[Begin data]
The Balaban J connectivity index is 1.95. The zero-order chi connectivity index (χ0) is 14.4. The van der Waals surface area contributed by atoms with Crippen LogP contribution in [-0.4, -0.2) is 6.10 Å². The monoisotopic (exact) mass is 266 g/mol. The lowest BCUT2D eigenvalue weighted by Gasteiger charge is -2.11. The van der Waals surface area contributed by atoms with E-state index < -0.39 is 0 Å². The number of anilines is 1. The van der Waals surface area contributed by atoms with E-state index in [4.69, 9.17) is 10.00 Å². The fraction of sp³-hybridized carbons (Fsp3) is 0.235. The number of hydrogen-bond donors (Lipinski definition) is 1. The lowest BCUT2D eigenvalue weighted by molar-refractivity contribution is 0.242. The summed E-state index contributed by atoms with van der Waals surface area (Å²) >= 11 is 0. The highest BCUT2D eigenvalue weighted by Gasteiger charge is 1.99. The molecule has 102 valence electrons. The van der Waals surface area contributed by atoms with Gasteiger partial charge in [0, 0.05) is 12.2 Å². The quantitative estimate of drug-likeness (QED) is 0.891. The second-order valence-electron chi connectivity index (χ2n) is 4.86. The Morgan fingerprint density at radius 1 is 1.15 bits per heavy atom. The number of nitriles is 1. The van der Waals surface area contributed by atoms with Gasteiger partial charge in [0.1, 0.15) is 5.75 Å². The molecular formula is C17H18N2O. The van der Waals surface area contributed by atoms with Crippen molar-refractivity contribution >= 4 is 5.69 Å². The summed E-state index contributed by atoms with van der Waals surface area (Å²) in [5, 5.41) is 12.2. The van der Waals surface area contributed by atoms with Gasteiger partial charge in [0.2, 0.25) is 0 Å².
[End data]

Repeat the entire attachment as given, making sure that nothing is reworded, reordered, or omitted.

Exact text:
The Balaban J connectivity index is 1.95. The zero-order chi connectivity index (χ0) is 14.4. The van der Waals surface area contributed by atoms with Crippen LogP contribution in [-0.4, -0.2) is 6.10 Å². The monoisotopic (exact) mass is 266 g/mol. The lowest BCUT2D eigenvalue weighted by Gasteiger charge is -2.11. The van der Waals surface area contributed by atoms with E-state index < -0.39 is 0 Å². The number of anilines is 1. The van der Waals surface area contributed by atoms with E-state index in [4.69, 9.17) is 10.00 Å². The fraction of sp³-hybridized carbons (Fsp3) is 0.235. The number of hydrogen-bond donors (Lipinski definition) is 1. The lowest BCUT2D eigenvalue weighted by molar-refractivity contribution is 0.242. The summed E-state index contributed by atoms with van der Waals surface area (Å²) >= 11 is 0. The highest BCUT2D eigenvalue weighted by Gasteiger charge is 1.99. The molecule has 102 valence electrons. The van der Waals surface area contributed by atoms with Gasteiger partial charge in [0, 0.05) is 12.2 Å². The quantitative estimate of drug-likeness (QED) is 0.891. The second-order valence-electron chi connectivity index (χ2n) is 4.86. The Morgan fingerprint density at radius 1 is 1.15 bits per heavy atom. The number of nitriles is 1. The van der Waals surface area contributed by atoms with Gasteiger partial charge in [0.1, 0.15) is 5.75 Å². The molecular formula is C17H18N2O. The van der Waals surface area contributed by atoms with Crippen molar-refractivity contribution >= 4 is 5.69 Å². The summed E-state index contributed by atoms with van der Waals surface area (Å²) in [5, 5.41) is 12.2. The van der Waals surface area contributed by atoms with Gasteiger partial charge in [0.2, 0.25) is 0 Å².